When I walk around my neighborhood, it's usually for some purpose like running errands or heading to the train. I don't get a lot of time to stroll around and just look at the place. Since I spend most of my time on Broadway, my view of Bushwick is loud and garbage-strewn, with a lot of shuttered storefronts. While this may be accurate, there's also a lot of charming homes and people hidden in there somewhere. It seems odd to have such a revelation since I've been living here for nearly two years; I realized that my estimation of the neighborhood has been, my block is nice but not much else is around here. But like my street, there's many well-maintained blocks full of beautiful houses. Thanks to the tour I was able to pay more attention to this fact, as well as pick up some history as well.

I was a bit disappointed to see only a couple of people I recognized from the, but this side of the neighborhood is not exactly a hotspot: most of the tour attendees appeared to be senior citizens, possibly residents of one of the former iterations of Bushwick. The meet-up was especially surreal because a) they were working on the street so there was almost no traffic, and b) the meeting spot at Chauncey is surrounded by new construction retail buildings, none of which appear to be rented yet. But when we plunged down the side streets, the scene changed immediately to the neighborhoody vibe that had attracted me here in the first place.

We saw several sides of the neighborhood, the beautiful churches, the Shell station that used to be Trommer's brewery, the houses on Chauncey Street with the weird little balconies. As we were covering the Our Lady of Lourdes part of the tour, we met Izzy, a local who led us to the church's current incarnation in a former Chevrolet warehouse off Bushwick Ave. The Most Holy Trinity Cemetery was founded on the notion that all people should be equal, at least in memoriam, so all the grave markers are made out of metal. A nice theory, but this leaves you with a field of rusty tombstones.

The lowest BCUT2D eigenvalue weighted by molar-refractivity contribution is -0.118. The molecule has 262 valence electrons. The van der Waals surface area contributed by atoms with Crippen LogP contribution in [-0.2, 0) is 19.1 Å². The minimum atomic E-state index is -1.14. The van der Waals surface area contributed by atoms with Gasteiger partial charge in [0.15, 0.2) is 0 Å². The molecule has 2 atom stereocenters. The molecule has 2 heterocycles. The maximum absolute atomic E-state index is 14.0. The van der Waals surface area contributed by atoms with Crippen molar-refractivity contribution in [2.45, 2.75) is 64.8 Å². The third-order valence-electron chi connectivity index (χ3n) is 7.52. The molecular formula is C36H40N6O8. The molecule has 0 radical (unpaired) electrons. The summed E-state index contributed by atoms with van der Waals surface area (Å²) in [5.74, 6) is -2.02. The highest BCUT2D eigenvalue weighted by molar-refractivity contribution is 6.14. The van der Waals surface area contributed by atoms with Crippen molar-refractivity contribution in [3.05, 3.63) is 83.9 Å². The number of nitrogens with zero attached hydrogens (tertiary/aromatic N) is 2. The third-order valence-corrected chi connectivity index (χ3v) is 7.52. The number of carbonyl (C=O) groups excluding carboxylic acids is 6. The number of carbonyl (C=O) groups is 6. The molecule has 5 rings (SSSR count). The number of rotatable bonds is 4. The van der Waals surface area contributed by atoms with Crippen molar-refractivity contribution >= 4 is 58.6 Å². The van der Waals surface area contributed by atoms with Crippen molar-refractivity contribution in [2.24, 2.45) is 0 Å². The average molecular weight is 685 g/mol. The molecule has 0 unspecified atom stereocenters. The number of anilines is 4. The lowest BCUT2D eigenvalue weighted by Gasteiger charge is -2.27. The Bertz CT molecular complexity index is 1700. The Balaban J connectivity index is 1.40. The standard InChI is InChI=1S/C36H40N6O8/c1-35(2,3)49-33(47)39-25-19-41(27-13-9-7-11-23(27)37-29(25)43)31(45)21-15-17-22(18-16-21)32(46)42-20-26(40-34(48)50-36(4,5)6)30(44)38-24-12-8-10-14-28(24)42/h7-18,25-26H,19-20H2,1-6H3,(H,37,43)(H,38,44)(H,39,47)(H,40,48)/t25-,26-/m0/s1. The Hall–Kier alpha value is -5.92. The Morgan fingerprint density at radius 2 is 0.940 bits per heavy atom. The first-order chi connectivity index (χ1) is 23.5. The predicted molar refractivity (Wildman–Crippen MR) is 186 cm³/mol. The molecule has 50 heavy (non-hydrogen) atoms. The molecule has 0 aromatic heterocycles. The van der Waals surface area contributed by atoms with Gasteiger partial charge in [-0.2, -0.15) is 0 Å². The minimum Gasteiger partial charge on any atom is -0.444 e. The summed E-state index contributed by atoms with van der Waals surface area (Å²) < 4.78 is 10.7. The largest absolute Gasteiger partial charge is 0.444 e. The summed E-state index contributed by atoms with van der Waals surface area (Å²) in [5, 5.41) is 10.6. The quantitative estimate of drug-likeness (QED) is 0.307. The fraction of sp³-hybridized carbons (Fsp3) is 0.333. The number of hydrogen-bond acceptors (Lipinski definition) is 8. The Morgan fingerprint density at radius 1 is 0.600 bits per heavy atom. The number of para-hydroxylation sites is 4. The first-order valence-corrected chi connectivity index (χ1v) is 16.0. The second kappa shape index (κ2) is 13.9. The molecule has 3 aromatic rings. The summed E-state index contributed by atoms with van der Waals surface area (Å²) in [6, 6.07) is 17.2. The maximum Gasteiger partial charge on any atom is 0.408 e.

I had to ditch the tour a little early to go to a band rehearsal, but not before we saw an impeccably-appointed fire house, and spied a pigeon coop on top of a building on the corner of Eldert Street. Adam explained the sport of pigeon flying, in which competitors try to lure other people's pigeons (O.P.P.) into their flock. I knew about the sport after puzzling over the "Pigeons & Pet Supplies" store at the end of my block, but I've never seen a coop before. I probably just haven't been paying attention.

Ironically the tour ended up making things seem less exotic to me. Demystifying the neighborhood is a good thing since I feel like I understand a little more clearly how this spot I call home came to be. But knowing the history doesn't change the fact that it's still just a neighborhood, the changes that have occurred since I got here are just another drop in the bucket.

Even if you don't please

I forgot to take pictures of the kittens again, but I'll try to take some tonight. It's pretty fascinating to watch the progress. They are now a month old and are behaving more and more like cats and less like larvae.

Elsewhere in the cataverse, I thought another rundown of the main locals is in order. Many of the cats who hung around a while ago have not been seen in a while, while new cats have appeared to take their places.

Marbles. This is the cat that I thought was male at first, but she proved me wrong by getting pregnant. She hasn't given birth yet, we have tried to get her inside but she doesn't like to stay long after she eats. Then again, she will lie for hours next to our garbage cans, which apparently she prefers to our comfy chairs.

Gladys. This little female started showing up about the time we realized Marbles was pregnant, I had hoped to ensnare her and have her fixed. Then I realized she already gave birth and was currently nursing a litter. No telling how old they are or where they are being raised.